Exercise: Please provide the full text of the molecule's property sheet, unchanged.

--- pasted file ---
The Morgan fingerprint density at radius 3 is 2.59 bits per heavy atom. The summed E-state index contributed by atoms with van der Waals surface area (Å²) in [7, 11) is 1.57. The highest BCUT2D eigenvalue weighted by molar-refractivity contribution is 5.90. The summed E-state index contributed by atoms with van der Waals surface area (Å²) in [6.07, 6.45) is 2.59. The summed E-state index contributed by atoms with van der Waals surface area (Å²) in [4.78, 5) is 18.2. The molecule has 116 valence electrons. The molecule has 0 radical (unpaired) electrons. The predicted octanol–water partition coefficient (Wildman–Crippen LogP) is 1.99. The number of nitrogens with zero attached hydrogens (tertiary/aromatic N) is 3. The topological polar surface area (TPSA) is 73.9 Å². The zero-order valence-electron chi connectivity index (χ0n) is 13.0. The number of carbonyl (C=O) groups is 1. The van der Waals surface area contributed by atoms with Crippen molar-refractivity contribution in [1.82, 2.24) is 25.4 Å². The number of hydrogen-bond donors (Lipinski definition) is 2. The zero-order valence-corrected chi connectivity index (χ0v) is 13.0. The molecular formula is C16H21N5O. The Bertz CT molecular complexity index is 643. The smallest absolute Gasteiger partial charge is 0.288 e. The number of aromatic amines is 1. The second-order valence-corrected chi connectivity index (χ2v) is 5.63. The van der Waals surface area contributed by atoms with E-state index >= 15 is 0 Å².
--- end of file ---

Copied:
The Morgan fingerprint density at radius 3 is 2.59 bits per heavy atom. The summed E-state index contributed by atoms with van der Waals surface area (Å²) in [7, 11) is 1.57. The highest BCUT2D eigenvalue weighted by molar-refractivity contribution is 5.90. The summed E-state index contributed by atoms with van der Waals surface area (Å²) in [6.07, 6.45) is 2.59. The summed E-state index contributed by atoms with van der Waals surface area (Å²) in [4.78, 5) is 18.2. The molecule has 116 valence electrons. The molecule has 0 radical (unpaired) electrons. The predicted octanol–water partition coefficient (Wildman–Crippen LogP) is 1.99. The number of nitrogens with zero attached hydrogens (tertiary/aromatic N) is 3. The topological polar surface area (TPSA) is 73.9 Å². The zero-order valence-electron chi connectivity index (χ0n) is 13.0. The number of carbonyl (C=O) groups is 1. The van der Waals surface area contributed by atoms with Crippen molar-refractivity contribution in [1.82, 2.24) is 25.4 Å². The number of hydrogen-bond donors (Lipinski definition) is 2. The zero-order valence-corrected chi connectivity index (χ0v) is 13.0. The molecular formula is C16H21N5O. The Bertz CT molecular complexity index is 643. The smallest absolute Gasteiger partial charge is 0.288 e. The number of aromatic amines is 1. The second-order valence-corrected chi connectivity index (χ2v) is 5.63. The van der Waals surface area contributed by atoms with E-state index >= 15 is 0 Å².